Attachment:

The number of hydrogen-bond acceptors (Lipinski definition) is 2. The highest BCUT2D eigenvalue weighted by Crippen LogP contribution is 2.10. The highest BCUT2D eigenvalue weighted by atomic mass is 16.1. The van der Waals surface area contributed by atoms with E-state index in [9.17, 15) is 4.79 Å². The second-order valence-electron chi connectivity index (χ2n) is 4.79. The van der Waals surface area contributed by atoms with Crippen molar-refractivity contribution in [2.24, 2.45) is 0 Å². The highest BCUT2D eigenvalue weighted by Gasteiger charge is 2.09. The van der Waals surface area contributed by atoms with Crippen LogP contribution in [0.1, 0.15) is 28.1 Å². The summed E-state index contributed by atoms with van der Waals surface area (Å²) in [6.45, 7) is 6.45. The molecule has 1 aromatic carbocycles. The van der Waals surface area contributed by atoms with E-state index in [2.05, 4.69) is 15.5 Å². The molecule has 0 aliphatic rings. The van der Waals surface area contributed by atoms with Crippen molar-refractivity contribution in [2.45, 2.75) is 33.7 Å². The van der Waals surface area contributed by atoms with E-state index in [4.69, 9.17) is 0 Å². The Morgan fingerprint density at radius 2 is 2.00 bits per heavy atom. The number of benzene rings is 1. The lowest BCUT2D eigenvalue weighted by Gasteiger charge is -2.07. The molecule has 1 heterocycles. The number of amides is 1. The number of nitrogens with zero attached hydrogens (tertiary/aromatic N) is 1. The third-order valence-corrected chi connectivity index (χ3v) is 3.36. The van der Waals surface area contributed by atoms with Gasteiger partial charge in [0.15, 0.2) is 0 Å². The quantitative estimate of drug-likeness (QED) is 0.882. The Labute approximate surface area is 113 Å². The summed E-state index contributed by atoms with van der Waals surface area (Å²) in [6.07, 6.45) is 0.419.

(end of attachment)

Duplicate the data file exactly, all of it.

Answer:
The number of hydrogen-bond acceptors (Lipinski definition) is 2. The highest BCUT2D eigenvalue weighted by Crippen LogP contribution is 2.10. The highest BCUT2D eigenvalue weighted by atomic mass is 16.1. The van der Waals surface area contributed by atoms with E-state index in [9.17, 15) is 4.79 Å². The second-order valence-electron chi connectivity index (χ2n) is 4.79. The van der Waals surface area contributed by atoms with Crippen molar-refractivity contribution in [2.24, 2.45) is 0 Å². The highest BCUT2D eigenvalue weighted by Gasteiger charge is 2.09. The van der Waals surface area contributed by atoms with Crippen LogP contribution in [0.1, 0.15) is 28.1 Å². The summed E-state index contributed by atoms with van der Waals surface area (Å²) in [6.45, 7) is 6.45. The molecule has 1 aromatic carbocycles. The van der Waals surface area contributed by atoms with E-state index in [2.05, 4.69) is 15.5 Å². The molecule has 0 aliphatic rings. The van der Waals surface area contributed by atoms with Crippen molar-refractivity contribution in [2.45, 2.75) is 33.7 Å². The van der Waals surface area contributed by atoms with E-state index in [4.69, 9.17) is 0 Å². The Morgan fingerprint density at radius 2 is 2.00 bits per heavy atom. The number of benzene rings is 1. The lowest BCUT2D eigenvalue weighted by Gasteiger charge is -2.07. The molecule has 1 heterocycles. The number of amides is 1. The number of nitrogens with zero attached hydrogens (tertiary/aromatic N) is 1. The third-order valence-corrected chi connectivity index (χ3v) is 3.36. The van der Waals surface area contributed by atoms with Gasteiger partial charge in [0.15, 0.2) is 0 Å². The quantitative estimate of drug-likeness (QED) is 0.882. The Labute approximate surface area is 113 Å². The summed E-state index contributed by atoms with van der Waals surface area (Å²) in [6.07, 6.45) is 0.419.